Apple TV 4K Review

Manufacturer & Model
Apple TV 4K
MSRP
$179
Link
http://www.apple.com
Highlights
Apple TV Streaming device offers excellent video quality and standard audio.
Summary
The Apple TV 4K is the best streaming device I’ve encountered thus far. Even with serious advanced multi-channel and immersive audio shortcomings, it offers a much better overall experience than any of the other devices I’ve used. While its cost is a bit higher than the competition, Apple’s device not only looks the part, but offers superior reliability and ease of use.
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My journey into streaming content has led me down a long curvy path. The quest began several years ago with various Blu-ray players, each riddled with its own little quirks and annoyances. It then took a turn down the route of Android and the Google Chromecast. Chromecast is a neat product, but, unfortunately, it required help - the use of a computer, phone, tablet, etc. About a year ago, my journey upgraded into the realm of UHD, HDR and Dolby Vision with the purchase of a LG OLED65C7P. Around that same time that I stumbled across a deal for a Roku Ultra. This was where the road ahead became littered with potholes, road construction, and just about any other analogous term used for extreme aggravation. To be blunt: the Roku Ultra is currently hooked up to a bedroom display and rarely, if ever, used. I then purchased both an Amazon Fire TV with 4K Ultra and a Google Chromecast Ultra, neither of which provided any improvement over what a basic Blu-ray player offers. The Amazon Fire did include Alexa, but it proved to be quirky at best. So, I became complacent and used my LG's loaded apps for a while. Then one day, I stumbled upon Apple's newer Apple TV 4K. I read a review or two and decided that I‘d give the 32GB version a test. Apple does offer a 64GB version as well, but it’s my understanding that one only needs more memory if you're inclined to load a lot of game apps. Call me old school, but a TV in the living room is for watching movies and shows, it's not for gaming. For reference, the Netflix app is roughly 42 megabytes.


In the Box

Anyone that has ever bought anything from Apple knows that their packaging is the gold standard - functional and yet very elegant. I noticed the packaging with my first iPhone purchase and still notice it every time I buy an Apple product. While others mimic it, Apple invented it. Included in the box are the Apple TV 4K, a Siri remote, a lightning cord, the power cable, and Getting Started guide.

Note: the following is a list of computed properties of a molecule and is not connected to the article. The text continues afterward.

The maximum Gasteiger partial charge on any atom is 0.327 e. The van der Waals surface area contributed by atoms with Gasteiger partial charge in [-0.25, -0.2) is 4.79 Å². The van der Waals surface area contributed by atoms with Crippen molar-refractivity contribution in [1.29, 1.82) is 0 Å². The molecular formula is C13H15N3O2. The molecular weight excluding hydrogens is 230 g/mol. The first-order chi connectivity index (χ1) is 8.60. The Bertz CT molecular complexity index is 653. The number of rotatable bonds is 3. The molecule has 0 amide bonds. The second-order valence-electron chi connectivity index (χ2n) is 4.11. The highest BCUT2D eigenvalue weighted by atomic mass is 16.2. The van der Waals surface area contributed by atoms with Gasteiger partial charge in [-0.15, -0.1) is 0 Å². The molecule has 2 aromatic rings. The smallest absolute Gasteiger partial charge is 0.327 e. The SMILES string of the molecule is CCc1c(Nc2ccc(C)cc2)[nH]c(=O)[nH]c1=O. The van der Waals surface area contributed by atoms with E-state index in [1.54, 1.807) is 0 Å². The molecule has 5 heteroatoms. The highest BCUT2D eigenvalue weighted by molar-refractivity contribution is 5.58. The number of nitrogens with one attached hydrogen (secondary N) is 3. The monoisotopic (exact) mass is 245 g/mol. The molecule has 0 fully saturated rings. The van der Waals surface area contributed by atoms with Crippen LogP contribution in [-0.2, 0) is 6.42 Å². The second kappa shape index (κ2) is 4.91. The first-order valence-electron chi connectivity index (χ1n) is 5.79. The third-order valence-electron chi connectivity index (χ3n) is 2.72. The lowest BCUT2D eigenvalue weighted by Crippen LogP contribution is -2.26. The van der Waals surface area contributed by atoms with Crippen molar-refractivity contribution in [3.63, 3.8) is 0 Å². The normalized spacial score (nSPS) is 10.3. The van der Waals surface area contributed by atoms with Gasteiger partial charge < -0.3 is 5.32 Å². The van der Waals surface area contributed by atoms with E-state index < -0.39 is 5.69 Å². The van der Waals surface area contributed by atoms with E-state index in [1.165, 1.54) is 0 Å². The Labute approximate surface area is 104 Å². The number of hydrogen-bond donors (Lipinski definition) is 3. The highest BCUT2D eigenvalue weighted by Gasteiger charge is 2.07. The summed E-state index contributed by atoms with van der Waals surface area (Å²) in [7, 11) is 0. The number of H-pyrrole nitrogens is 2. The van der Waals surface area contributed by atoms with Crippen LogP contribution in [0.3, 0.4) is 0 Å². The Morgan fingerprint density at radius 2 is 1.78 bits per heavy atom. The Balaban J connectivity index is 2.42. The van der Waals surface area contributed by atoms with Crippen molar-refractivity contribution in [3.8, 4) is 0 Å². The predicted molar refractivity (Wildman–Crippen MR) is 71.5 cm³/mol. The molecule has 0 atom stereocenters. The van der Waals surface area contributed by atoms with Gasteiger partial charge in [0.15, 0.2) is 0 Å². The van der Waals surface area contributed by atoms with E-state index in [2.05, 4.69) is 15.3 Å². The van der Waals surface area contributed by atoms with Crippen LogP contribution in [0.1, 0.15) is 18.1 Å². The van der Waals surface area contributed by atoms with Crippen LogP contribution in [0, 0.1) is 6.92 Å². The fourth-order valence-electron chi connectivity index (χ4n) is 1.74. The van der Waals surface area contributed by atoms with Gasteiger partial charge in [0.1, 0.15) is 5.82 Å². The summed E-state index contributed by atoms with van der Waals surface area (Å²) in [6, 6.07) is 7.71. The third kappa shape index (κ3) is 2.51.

The Apple TV 4K itself is a black box measuring a little under 4” square and slightly under 1.5” high. The remote is 1.5” wide by almost 5” long with a depth of roughly .25” inch. The power cord is a standard cord and not one of those ugly wall wart types that most everything seems to run on nowadays.


The Apple TV 4K

The box itself has a glossy finish on two sides and the front, with a matte finish and a glossy black Apple TV logo embossed upon the top of the box. A single LED indicator light is featured on the front of the box, which lights up when in use and goes dark when asleep. The back of the unit includes connections for HDMI (2.0a), gigabit ethernet, and the power cord. It also includes 2.4GHz and 5GHz wireless connections. The Apple TV 4K is powered by Apple's A10X Fusion chip, which provides the same processing power as found on Apple’s elite iPad Pro.

The unit’s interface should be familiar to anyone that uses Apple products, which is to say: easy to use and intuitive.


The Siri Remote

The first time I put the Siri remote in my hand, I hated it. It's small, feels delicate, and doesn’t have the presence of a traditional remote. Once I got the hang of it (about a week) I absolutely loved it. In addition to a Siri voice search button, the remote also presents Play/Pause, TV/Home, Volume, and Menu buttons. That's not all! The top of the remote is a touch screen button. You can use it to fast forward or rewind ten seconds of your content, close apps with a simple swipe, and view media specific information. The only concern being the bottom portion of the remote, below the touchpad, which appears to be made of glass. You won't want to let this remote get buried in the couch and sat upon!